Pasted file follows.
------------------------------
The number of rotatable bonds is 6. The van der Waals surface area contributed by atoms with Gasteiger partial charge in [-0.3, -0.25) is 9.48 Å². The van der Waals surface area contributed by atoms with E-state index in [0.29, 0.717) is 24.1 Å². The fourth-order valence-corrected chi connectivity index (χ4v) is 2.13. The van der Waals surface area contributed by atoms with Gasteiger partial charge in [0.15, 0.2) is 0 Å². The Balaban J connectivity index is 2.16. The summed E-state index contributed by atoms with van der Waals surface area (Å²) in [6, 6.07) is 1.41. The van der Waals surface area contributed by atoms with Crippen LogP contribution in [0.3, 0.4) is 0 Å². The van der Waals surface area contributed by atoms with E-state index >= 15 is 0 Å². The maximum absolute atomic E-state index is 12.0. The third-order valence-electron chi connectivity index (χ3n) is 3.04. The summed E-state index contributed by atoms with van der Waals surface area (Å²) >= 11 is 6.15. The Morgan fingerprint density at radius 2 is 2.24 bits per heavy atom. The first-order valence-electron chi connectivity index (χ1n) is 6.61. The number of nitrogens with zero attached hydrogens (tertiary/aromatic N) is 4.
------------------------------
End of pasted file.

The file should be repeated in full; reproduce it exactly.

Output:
The number of rotatable bonds is 6. The van der Waals surface area contributed by atoms with Gasteiger partial charge in [-0.3, -0.25) is 9.48 Å². The van der Waals surface area contributed by atoms with E-state index in [0.29, 0.717) is 24.1 Å². The fourth-order valence-corrected chi connectivity index (χ4v) is 2.13. The van der Waals surface area contributed by atoms with Gasteiger partial charge in [0.15, 0.2) is 0 Å². The Balaban J connectivity index is 2.16. The summed E-state index contributed by atoms with van der Waals surface area (Å²) in [6, 6.07) is 1.41. The van der Waals surface area contributed by atoms with Crippen LogP contribution in [0.3, 0.4) is 0 Å². The van der Waals surface area contributed by atoms with E-state index >= 15 is 0 Å². The maximum absolute atomic E-state index is 12.0. The third-order valence-electron chi connectivity index (χ3n) is 3.04. The summed E-state index contributed by atoms with van der Waals surface area (Å²) >= 11 is 6.15. The Morgan fingerprint density at radius 2 is 2.24 bits per heavy atom. The first-order valence-electron chi connectivity index (χ1n) is 6.61. The number of nitrogens with zero attached hydrogens (tertiary/aromatic N) is 4.